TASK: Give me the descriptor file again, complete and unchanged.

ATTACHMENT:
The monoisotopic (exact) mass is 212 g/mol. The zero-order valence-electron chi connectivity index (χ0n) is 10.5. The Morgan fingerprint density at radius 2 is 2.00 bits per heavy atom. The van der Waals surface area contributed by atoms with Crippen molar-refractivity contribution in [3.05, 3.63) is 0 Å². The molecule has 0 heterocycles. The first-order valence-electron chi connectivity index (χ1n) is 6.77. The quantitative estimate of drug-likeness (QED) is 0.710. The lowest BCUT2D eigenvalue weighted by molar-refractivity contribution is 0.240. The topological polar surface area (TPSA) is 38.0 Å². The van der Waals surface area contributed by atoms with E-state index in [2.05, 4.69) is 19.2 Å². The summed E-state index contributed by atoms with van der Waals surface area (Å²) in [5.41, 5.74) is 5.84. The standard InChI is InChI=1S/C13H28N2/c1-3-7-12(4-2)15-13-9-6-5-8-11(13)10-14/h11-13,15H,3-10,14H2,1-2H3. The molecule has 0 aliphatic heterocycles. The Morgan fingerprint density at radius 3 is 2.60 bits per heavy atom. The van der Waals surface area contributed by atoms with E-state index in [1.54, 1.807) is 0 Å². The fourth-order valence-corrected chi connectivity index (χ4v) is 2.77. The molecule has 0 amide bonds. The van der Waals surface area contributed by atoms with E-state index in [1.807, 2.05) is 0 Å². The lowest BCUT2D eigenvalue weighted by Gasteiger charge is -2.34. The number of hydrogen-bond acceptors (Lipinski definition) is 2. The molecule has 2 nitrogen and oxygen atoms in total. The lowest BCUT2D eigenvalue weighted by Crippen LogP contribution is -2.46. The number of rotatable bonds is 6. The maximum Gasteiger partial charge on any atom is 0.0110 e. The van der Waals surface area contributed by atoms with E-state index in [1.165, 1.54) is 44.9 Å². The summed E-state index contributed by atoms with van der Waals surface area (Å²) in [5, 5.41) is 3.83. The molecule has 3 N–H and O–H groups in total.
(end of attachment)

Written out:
The monoisotopic (exact) mass is 212 g/mol. The zero-order valence-electron chi connectivity index (χ0n) is 10.5. The Morgan fingerprint density at radius 2 is 2.00 bits per heavy atom. The van der Waals surface area contributed by atoms with Crippen molar-refractivity contribution in [3.05, 3.63) is 0 Å². The molecule has 0 heterocycles. The first-order valence-electron chi connectivity index (χ1n) is 6.77. The quantitative estimate of drug-likeness (QED) is 0.710. The lowest BCUT2D eigenvalue weighted by molar-refractivity contribution is 0.240. The topological polar surface area (TPSA) is 38.0 Å². The van der Waals surface area contributed by atoms with E-state index in [2.05, 4.69) is 19.2 Å². The summed E-state index contributed by atoms with van der Waals surface area (Å²) in [5.41, 5.74) is 5.84. The standard InChI is InChI=1S/C13H28N2/c1-3-7-12(4-2)15-13-9-6-5-8-11(13)10-14/h11-13,15H,3-10,14H2,1-2H3. The molecule has 0 aliphatic heterocycles. The Morgan fingerprint density at radius 3 is 2.60 bits per heavy atom. The van der Waals surface area contributed by atoms with E-state index in [1.54, 1.807) is 0 Å². The fourth-order valence-corrected chi connectivity index (χ4v) is 2.77. The molecule has 0 amide bonds. The van der Waals surface area contributed by atoms with E-state index in [1.807, 2.05) is 0 Å². The lowest BCUT2D eigenvalue weighted by Gasteiger charge is -2.34. The number of hydrogen-bond acceptors (Lipinski definition) is 2. The molecule has 2 nitrogen and oxygen atoms in total. The lowest BCUT2D eigenvalue weighted by Crippen LogP contribution is -2.46. The number of rotatable bonds is 6. The maximum Gasteiger partial charge on any atom is 0.0110 e. The van der Waals surface area contributed by atoms with E-state index in [1.165, 1.54) is 44.9 Å². The summed E-state index contributed by atoms with van der Waals surface area (Å²) in [5, 5.41) is 3.83. The molecule has 3 N–H and O–H groups in total.